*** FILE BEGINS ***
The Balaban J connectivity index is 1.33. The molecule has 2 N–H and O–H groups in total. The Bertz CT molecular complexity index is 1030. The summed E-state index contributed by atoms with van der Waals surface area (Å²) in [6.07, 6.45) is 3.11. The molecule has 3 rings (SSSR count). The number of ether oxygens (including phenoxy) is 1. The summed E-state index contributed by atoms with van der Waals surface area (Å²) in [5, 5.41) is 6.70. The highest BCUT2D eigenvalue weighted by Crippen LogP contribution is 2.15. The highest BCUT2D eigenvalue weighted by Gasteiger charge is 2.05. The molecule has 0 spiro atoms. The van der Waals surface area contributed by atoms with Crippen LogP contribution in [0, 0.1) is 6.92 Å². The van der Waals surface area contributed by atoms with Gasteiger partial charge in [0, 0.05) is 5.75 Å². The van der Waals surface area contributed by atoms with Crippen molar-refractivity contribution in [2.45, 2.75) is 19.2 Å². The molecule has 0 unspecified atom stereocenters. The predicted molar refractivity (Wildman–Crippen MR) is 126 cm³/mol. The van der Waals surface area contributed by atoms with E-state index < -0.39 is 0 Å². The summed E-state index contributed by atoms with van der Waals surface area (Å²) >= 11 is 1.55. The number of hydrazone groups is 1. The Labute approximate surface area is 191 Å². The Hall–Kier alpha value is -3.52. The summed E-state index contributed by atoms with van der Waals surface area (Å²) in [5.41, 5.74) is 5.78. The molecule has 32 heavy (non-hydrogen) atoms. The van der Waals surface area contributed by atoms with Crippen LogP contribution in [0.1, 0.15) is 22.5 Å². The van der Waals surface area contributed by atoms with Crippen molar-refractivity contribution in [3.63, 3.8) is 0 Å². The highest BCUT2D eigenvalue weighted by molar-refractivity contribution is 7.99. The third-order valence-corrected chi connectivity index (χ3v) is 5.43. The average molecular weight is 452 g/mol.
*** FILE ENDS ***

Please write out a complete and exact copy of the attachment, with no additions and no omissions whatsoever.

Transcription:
The Balaban J connectivity index is 1.33. The molecule has 2 N–H and O–H groups in total. The Bertz CT molecular complexity index is 1030. The summed E-state index contributed by atoms with van der Waals surface area (Å²) in [6.07, 6.45) is 3.11. The molecule has 3 rings (SSSR count). The number of ether oxygens (including phenoxy) is 1. The summed E-state index contributed by atoms with van der Waals surface area (Å²) in [5, 5.41) is 6.70. The highest BCUT2D eigenvalue weighted by Crippen LogP contribution is 2.15. The highest BCUT2D eigenvalue weighted by Gasteiger charge is 2.05. The molecule has 0 spiro atoms. The van der Waals surface area contributed by atoms with Crippen LogP contribution in [0, 0.1) is 6.92 Å². The van der Waals surface area contributed by atoms with Gasteiger partial charge in [0, 0.05) is 5.75 Å². The van der Waals surface area contributed by atoms with Crippen molar-refractivity contribution in [2.45, 2.75) is 19.2 Å². The molecule has 0 unspecified atom stereocenters. The predicted molar refractivity (Wildman–Crippen MR) is 126 cm³/mol. The van der Waals surface area contributed by atoms with E-state index < -0.39 is 0 Å². The summed E-state index contributed by atoms with van der Waals surface area (Å²) >= 11 is 1.55. The number of hydrazone groups is 1. The Labute approximate surface area is 191 Å². The Hall–Kier alpha value is -3.52. The summed E-state index contributed by atoms with van der Waals surface area (Å²) in [5.41, 5.74) is 5.78. The molecule has 32 heavy (non-hydrogen) atoms. The van der Waals surface area contributed by atoms with Crippen LogP contribution in [0.1, 0.15) is 22.5 Å². The van der Waals surface area contributed by atoms with Crippen molar-refractivity contribution in [3.63, 3.8) is 0 Å². The highest BCUT2D eigenvalue weighted by molar-refractivity contribution is 7.99. The third-order valence-corrected chi connectivity index (χ3v) is 5.43. The average molecular weight is 452 g/mol.